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Haematologica. 2006 May;91(5):589-95.

Neutrophil elastase and granulocyte colony-stimulating factor receptor mutation analyses and leukemia evolution in severe congenital neutropenia patients belonging to the original Kostmann family in northern Sweden.

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1
Department of Woman and Child Health, Karolinska University Hospital Solna, Stockholm, Sweden.

Abstract

BACKGROUND AND OBJECTIVES:

Severe congenital neutropenia (SCN) or Kostmann syndrome was originally reported to be an autosomal recessive disease of neutrophil production causing recurrent, life-threatening infections. Mutations in the neutrophil elastase gene (ELA-2) have previously been identified in patients with sporadic or autosomal dominant SCN.

DESIGN AND METHODS:

We studied 14 individuals (four patients with SCN and ten close relatives) belonging to the original Kostmann family in northern Sweden for mutations in the ELA-2 and the granulocyte colony-stimulating factor (G-CSF) receptor genes.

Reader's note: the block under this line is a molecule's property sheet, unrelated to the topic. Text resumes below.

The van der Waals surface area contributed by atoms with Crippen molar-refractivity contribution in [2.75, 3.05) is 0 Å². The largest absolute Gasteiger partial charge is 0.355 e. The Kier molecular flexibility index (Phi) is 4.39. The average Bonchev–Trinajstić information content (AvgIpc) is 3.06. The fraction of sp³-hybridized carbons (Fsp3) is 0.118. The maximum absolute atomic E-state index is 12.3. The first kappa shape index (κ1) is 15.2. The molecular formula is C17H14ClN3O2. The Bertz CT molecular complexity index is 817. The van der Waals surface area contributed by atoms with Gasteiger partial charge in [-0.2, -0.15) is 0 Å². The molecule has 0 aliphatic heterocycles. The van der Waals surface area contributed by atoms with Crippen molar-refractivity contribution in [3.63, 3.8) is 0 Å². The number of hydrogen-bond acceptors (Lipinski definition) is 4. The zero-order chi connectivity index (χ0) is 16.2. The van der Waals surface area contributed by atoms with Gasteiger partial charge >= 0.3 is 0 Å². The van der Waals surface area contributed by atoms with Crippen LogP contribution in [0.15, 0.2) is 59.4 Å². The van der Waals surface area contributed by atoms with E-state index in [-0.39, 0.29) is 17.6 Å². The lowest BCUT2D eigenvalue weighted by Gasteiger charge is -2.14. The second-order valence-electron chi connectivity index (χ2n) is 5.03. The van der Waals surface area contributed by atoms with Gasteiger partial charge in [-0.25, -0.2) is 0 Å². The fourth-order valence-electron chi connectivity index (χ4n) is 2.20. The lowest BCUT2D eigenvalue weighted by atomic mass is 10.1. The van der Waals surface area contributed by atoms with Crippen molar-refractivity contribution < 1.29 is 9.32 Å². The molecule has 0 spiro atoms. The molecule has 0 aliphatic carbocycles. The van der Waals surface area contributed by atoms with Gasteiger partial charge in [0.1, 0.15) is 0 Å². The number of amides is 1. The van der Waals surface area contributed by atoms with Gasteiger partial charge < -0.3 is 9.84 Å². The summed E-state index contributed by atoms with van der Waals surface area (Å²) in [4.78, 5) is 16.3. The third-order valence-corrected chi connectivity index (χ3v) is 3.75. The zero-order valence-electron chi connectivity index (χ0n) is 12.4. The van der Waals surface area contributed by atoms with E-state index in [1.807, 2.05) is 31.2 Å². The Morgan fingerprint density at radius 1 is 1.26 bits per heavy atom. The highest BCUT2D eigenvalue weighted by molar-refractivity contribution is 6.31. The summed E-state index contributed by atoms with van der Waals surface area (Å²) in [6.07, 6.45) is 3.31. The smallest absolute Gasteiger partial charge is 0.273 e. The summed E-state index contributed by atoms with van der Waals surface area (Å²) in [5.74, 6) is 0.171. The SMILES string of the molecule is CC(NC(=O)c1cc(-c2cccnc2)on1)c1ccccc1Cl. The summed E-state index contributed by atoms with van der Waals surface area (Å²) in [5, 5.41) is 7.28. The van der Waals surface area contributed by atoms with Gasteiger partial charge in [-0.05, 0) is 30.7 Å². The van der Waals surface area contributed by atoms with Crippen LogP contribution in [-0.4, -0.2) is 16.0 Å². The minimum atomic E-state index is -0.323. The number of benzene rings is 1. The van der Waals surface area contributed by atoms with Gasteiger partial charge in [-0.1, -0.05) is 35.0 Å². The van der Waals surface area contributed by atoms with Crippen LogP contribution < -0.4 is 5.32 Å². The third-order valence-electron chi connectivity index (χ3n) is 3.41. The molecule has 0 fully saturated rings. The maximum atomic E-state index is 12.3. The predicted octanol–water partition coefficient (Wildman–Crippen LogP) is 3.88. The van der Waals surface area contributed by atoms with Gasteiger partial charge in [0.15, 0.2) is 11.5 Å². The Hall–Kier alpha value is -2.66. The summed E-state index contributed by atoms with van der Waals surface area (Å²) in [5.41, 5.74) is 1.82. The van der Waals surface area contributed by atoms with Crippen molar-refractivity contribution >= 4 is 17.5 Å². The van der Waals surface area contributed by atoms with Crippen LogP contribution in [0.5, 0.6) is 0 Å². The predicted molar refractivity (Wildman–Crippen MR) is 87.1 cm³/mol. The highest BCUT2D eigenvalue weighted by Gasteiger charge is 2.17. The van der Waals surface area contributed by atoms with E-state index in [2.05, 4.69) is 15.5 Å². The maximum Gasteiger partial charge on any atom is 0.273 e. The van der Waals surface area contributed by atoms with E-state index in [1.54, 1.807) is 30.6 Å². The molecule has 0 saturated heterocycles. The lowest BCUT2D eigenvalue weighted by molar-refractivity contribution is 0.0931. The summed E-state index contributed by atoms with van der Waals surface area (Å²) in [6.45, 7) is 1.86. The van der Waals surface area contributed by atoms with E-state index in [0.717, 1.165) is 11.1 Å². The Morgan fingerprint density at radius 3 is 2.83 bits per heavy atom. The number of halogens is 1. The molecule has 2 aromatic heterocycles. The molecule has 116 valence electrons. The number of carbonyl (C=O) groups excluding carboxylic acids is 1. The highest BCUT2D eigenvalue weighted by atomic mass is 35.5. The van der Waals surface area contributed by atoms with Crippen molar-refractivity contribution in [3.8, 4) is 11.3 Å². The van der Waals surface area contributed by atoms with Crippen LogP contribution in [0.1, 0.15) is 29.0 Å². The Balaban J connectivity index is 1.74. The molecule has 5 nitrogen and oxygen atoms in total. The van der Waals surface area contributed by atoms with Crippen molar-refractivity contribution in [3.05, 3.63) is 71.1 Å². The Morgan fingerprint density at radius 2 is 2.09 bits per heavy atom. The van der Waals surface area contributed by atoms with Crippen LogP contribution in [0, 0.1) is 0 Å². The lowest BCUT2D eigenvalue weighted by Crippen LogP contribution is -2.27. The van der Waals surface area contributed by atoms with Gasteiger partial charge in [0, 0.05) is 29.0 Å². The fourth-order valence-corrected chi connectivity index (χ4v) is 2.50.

RESULTS:

One patient belonging to the original Kostmann family harbored a novel heterozygous ELA-2 mutation (g.2310T-->A;Leu92His) that was not inherited from her parents. The mutation was identified in DNA isolated from both whole blood and skin fibroblasts, suggesting a sporadic de novo mutation. As a young adult this patient sequentially acquired two mutations in the gene for the G-CSF receptor (G-CSFR) and therefore recently received a hematopoietic stem cell transplant, due to the risk of evolution to leukemia. Moreover, another patient developed acute leukemia and was treated with transplantation. No pathogenic ELA-2 or G-CSFR gene mutations were found in this patient or the other two patients, nor in any healthy relative.

INTERPRETATION AND CONCLUSIONS:

Our data are the first to document leukemia evolution and G-CSFR gene mutations in the original Kostmann kindred. In addition, our findings indicate that ELA-2 mutations are not the primary cause of SCN in the Swedish Kostmann family.

PMID:
16670064
[Indexed for MEDLINE]
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